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A surprise appearance from Winston Peters at the MMP hearings

There were two television cameras, half a dozen journalists and few spare seats in the hearings room when I arrived at quarter to four.  My nerves redoubled—I wasn’t exactly expecting media to be at the MMP submission hearings.  Surely they’d be too boring for journalists?

A staff member apologetically met me outside the room.  She had rung me earlier to ask me to be there half an hour earlier than my scheduled 4:30 p.m., since they were miles ahead of time.  Now, Winston Peters had turned up and decided he was going to present his submission then.  So it looked like I would be presenting around half past four in the end anyway.

That would explain the small army of journalists.  NZ First’s party secretary was supposed to present at 12:15 p.m.  Perhaps Mr Peters wanted the publicity stunt, so told media representatives to be at the hearing room at half past three, displacing whoever was scheduled at the time.  I later learned that his party secretary hadn’t shown up.

Still, the commissioners and political scientists didn’t seem upset about the chance to question Mr Peters.  NZ First is unique in proposing that a party winning one electorate must get 4% of the party vote before getting any lists seats.  Chief Electoral Officer Robert Peden asked the obvious question: why not just make it 5%, in effect abolishing the one-seat rule entirely?  Mr Peters didn’t have a real principled answer, other than that they were “reasonable people”, though he appeared (at least to me) to concede that they would probably prefer just to abolish the one-seat rule but for their reasonableness.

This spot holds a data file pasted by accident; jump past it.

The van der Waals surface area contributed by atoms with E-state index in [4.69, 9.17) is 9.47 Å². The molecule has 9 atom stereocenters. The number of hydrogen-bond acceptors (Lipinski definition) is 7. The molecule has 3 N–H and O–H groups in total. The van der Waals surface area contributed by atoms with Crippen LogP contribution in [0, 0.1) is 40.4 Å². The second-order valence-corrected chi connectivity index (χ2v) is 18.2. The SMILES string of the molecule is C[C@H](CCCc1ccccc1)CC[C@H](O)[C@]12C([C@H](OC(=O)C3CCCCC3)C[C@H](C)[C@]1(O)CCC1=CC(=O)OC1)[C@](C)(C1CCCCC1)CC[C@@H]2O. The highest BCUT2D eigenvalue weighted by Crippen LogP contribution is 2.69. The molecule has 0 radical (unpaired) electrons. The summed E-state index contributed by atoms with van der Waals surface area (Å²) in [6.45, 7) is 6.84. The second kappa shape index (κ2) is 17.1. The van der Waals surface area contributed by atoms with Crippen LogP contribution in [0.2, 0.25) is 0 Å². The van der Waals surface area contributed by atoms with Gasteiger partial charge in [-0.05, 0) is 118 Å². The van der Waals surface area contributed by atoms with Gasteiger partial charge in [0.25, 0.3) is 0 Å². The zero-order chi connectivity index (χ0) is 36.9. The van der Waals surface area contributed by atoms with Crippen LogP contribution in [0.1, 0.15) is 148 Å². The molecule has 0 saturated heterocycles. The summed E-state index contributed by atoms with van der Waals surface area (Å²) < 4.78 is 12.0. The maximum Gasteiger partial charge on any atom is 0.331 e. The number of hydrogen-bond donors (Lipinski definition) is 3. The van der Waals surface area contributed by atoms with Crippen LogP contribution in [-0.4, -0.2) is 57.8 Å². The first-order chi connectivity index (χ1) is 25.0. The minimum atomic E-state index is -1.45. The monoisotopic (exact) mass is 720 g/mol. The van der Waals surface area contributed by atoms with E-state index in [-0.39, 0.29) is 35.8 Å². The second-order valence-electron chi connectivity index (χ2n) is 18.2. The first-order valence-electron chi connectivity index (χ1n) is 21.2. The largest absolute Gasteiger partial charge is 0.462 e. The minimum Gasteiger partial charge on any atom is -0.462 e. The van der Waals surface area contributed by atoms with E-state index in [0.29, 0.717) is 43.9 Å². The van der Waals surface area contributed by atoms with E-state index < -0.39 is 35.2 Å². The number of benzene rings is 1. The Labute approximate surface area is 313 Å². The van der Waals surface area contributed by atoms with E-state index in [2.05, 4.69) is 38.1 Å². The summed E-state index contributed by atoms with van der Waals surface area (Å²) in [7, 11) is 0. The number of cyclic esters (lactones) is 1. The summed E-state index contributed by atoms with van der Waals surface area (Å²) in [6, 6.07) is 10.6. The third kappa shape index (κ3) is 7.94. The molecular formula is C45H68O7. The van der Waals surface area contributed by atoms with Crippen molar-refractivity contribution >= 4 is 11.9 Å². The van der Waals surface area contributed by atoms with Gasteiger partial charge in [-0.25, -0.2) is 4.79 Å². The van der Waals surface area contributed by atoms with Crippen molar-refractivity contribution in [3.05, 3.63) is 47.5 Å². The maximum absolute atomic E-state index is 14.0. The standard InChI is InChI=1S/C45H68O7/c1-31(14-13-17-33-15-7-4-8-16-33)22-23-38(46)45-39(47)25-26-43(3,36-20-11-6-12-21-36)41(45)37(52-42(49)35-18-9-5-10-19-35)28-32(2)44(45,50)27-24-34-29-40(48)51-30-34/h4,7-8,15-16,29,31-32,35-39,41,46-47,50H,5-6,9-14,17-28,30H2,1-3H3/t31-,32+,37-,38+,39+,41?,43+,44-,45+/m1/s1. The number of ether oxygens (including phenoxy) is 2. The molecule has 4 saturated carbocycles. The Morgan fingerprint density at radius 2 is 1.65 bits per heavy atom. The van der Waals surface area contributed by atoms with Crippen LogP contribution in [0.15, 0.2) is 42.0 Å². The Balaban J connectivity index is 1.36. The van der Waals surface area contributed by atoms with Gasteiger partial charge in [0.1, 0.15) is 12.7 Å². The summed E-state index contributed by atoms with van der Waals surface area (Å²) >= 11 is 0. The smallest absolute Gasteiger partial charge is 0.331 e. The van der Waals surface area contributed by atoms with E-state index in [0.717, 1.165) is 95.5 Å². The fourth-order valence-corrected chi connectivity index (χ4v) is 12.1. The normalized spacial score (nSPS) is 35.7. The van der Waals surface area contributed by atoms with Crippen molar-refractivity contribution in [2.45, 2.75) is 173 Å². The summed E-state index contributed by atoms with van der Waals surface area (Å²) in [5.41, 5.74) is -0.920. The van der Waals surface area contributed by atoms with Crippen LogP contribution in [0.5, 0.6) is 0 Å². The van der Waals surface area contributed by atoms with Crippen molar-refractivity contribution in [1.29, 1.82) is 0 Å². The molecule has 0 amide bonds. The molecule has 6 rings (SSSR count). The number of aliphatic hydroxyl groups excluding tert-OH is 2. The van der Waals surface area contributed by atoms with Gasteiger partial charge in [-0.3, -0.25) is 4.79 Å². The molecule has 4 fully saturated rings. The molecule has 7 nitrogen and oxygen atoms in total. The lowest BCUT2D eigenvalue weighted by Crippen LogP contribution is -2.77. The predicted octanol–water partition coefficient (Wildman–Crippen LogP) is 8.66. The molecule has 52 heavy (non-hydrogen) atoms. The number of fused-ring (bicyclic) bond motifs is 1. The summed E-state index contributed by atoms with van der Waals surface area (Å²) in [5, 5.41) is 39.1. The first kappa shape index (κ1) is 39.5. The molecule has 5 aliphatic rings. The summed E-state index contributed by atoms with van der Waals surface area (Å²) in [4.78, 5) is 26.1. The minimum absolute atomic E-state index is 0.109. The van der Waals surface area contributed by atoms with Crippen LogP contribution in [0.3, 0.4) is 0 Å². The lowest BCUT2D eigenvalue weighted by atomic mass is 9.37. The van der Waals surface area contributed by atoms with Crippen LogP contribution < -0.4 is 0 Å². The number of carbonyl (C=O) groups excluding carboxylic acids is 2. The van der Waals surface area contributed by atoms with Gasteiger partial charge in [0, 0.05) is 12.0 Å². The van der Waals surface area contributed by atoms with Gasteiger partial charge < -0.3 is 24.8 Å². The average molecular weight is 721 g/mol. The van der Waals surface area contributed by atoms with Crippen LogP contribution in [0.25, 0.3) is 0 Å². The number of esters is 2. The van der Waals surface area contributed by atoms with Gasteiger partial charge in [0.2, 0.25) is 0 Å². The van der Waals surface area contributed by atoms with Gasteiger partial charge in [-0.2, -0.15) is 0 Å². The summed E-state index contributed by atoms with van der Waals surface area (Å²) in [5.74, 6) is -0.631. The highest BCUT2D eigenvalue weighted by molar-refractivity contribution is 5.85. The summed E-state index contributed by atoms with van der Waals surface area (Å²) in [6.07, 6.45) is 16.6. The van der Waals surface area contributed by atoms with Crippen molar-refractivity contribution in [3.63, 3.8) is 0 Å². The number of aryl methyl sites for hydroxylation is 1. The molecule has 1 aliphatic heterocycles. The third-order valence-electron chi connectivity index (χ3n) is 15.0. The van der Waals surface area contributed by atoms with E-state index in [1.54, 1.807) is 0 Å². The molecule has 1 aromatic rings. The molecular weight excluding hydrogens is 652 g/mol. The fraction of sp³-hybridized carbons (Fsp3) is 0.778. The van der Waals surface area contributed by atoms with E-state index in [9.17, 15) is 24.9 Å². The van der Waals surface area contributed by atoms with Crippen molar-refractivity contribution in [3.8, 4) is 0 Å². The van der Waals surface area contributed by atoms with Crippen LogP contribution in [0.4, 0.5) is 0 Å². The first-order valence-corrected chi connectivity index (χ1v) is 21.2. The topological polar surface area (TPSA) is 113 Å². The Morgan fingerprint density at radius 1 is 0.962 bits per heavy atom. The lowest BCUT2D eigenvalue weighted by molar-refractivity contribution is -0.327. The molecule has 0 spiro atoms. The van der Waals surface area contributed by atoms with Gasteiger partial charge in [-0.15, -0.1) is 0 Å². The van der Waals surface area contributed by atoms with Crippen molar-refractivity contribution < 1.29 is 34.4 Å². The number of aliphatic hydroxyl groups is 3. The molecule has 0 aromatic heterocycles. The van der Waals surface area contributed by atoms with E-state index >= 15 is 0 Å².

But imagine my relief when, as soon as Mr Peters finished and left the room, the journalists in the front row left with him, the cameramen started packing up and each of the five media-labelled microphones at the submitter’s stand disappeared one by one.  By the time the next submitter was seated, the public seating was almost empty again.  The room was not nearly so nerve-racking by the time I took the stand at 4:40 p.m.

Such is to be expected from Mr Peters, I guess.  The Commission staff member was apologetic and thanked me for waiting; I was just mildly amused.

3 Comments Post a comment
  1. How’d the submission proper go?
    Mine was today – I got told that I had a lot of faith in voters, and their tone suggested that this wasn’t necessarily a good thing :p

    24 April 2012
    • Alice Palace #

      You should never have too much faith in voters. Bad idea. :p

      25 April 2012
  2. Chuan-Zheng #

    It was great! The commissioners and political scientists seemed genuinely impressed, even though I stumbled in my explanations a few times.
    To be fair, their comment about your submission is probably right 😛

    24 April 2012

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